“It was plain to me that Thatcher coming to power was the result of the disintegration of the welfare settlement. She saw the opportunity not just to take power but to move the direction. Milton Friedman, who is an arch explainer and apologist for monetarism and neo-liberalism, once said, ‘crises are critical’ because in crises you can not only introduce new things but you can pick up the elements of vision which were marginalised in the previous one. In this instance, you can go back to the market. We’ve been a market society since God knows when, but there’s a moment when it can be announced as a new vision, an idea whose time has come.”
Hall may have fervently disapproved of Thatcher and all her works but this in no way lessens the obvious admiration he still has for the way she used existing cultural resources to make her case.
“Mrs Thatcher was an incredibly skilled politician. She could precisely ventriloquise the popular voice.” He mimics her programme. “‘Look, I don’t know much about economics, but I do know that if you don’t have much money you buy only a few things at the grocery shop to put in your cabinet. You don’t go out and spend.’ Well, very few lecturers in economics have summed up the matter quite so succinctly. It’s not only a trick. It is knowing what are the deeper currents moving in society from which it is possible to put together a political change of direction which has been lying around. We are all in the market. We know it. We shop every day. We think it’s very important. We want the money to do so. Yet the idea that the market enables this rather than the welfare state or the nationalised industries is a seizure of a moment, an ideological moment. And that moment has not ended. Current neo-liberalism is that moment three variants on. Thatcherism, New Labour, the Coalition. Thatcherism blitzed the society. It was a Panzer tank. It was scorch and burn. It was the determination to rip it all up and try to start again. And rip it up she did. That was part of the reason why people who were transfigured by her convictions knew she had to go. At a certain point you can’t destroy any more. You have to build. But the paradox is that the people who built this new project into a system of governance was New Labour. Not the Conservatives. Blair waged war on the party to shift it to the centre right and Cameron waged a similar kind of muted war against the backwoodsmen and backwoods-ladies of the Conservative Party to move to compassionate conservatism.
“If you look at Labour policy, of course they did some good and progressive things. Minimum wage and so on. They were playing off both repertoires. But which was the dominant one? Enter spin. How do you make the left think the word you are using is same as the right thinks it is? Language is absolutely critical. Think of the nonsense about fairness which has gone on since the coalition came in. It’s used by every minister, every spokesman, on almost every occasion. Fair. You know what ‘fair’ means. We’ll tax the rich and the poor the same. Is that fairness? Yes. Except that it leaves the rich rich and the poor poor. It leaves the structure within which fairness is being exercised as a sort of given.”
It was a sort of a relief to hear Stuart sounding so politically assured. After my first interview with him appeared, I’d been told by some readers that they’d been a little saddened by his apparent pessimism about the future, by his belief that there was little alternative to a future dominated by the market, by individualism, entrepreneurialism and competitiveness. “I think things are stuck,” he’d said. “I am not so disillusioned as to think that history is finished. But I do think that what Gramsci would call the balance of social forces are very powerfully against hope.”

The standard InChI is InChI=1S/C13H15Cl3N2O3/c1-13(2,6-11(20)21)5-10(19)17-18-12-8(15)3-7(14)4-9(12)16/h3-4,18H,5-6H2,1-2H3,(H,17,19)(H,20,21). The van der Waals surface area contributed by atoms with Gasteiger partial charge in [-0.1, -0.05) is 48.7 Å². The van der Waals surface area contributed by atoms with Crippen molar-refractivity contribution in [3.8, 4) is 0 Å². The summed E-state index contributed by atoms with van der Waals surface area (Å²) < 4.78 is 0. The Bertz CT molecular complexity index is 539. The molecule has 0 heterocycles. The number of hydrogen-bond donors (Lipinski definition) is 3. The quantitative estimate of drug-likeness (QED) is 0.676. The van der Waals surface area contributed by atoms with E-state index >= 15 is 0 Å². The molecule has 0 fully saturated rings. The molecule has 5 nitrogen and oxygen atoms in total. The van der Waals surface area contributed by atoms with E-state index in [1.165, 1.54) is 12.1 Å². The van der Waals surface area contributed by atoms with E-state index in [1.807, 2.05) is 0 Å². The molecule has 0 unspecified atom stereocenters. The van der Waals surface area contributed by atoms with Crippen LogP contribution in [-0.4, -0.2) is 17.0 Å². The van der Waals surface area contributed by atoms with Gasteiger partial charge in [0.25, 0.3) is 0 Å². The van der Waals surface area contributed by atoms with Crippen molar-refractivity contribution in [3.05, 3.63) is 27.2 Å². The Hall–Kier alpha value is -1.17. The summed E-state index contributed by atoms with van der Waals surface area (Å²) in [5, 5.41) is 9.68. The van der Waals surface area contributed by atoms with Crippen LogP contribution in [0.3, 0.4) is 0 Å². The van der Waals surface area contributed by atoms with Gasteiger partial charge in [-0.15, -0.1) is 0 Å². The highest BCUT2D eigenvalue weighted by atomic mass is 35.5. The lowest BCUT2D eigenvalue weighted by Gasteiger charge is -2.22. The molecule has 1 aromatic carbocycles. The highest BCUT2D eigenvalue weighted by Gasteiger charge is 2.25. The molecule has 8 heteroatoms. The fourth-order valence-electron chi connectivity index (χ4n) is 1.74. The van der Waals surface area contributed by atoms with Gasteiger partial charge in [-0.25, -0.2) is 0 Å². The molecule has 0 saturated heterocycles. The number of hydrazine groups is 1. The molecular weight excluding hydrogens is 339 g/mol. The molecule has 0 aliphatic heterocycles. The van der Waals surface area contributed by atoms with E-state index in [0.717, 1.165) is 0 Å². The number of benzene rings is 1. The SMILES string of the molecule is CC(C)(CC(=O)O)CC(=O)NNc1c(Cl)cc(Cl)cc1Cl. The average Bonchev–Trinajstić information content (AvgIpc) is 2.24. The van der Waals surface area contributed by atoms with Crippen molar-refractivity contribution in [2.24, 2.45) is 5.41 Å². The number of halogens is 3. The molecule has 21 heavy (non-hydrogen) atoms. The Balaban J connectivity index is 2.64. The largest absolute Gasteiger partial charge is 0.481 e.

I wondered if Stuart had found some new hope in the recent developments in the Middle East, in the brave attempts being made by ordinary citizens to overthrow authoritarian regimes.
“I think I’m very wary, wary and weary, of the cynical response of the old left. ‘Oh well, the West is sending in the military, just waiting for the opportunity to secure the oilfields.’ History does not work like conspiracy. It’s not only to be judged in terms of what happens in the end. What happens on the way to the end always leaves a trace, always has an impact. Things are never exactly as they were. The Middle East has been the source of huge geopolitical instability for 30 years. If that region moves to even mild democratic reform and greater freedom of speech, just that alone will shift history.
“I hope the Americans and the British and Western Europe are asking, ‘How can we secure our interests in a world that has woken up to the fact that we made alliances with the most dreadful people in order to accomplish our own success and hegemony in the world?’
“There will be real consequences of any shift. Remember 1968 when everyone said that nothing changed, that nobody won state power. It’s true. The students didn’t win. But since then life has been profoundly transformed. It will never go back to what it was before that. Ideas of communitarianism, ideas of the collective, of feminism, of being gay, were all transformed by the impact of a revolution that did not succeed. If you look back to the 19th century you’ll find 1848 was exactly the same. So I don’t believe in judging the historical significance of events in terms of our usually faulty judgement of where they may end up.”
I suppose I might have chosen that moment to suggest to Stuart that he was engaging in generalisations and possibly thereby betraying the legacy of the Enlightenment. But I settled for a polite thank-you and a friendly handshake. “I’ll let you get back to that great Miles Davis,” I said as I pulled on my coat. Only when I was halfway home did it occur to me that if I’d have been in a less sycophantic mode I might have told him that give or take an album or two I rather preferred Clifford Brown.
This interview is based on a recording for Laurie Taylor’s Radio 4 programme Thinking Allowed. An edited version of that interview was broadcast on 16 March and can be heard by using R4’s online ‘listen again’ facility.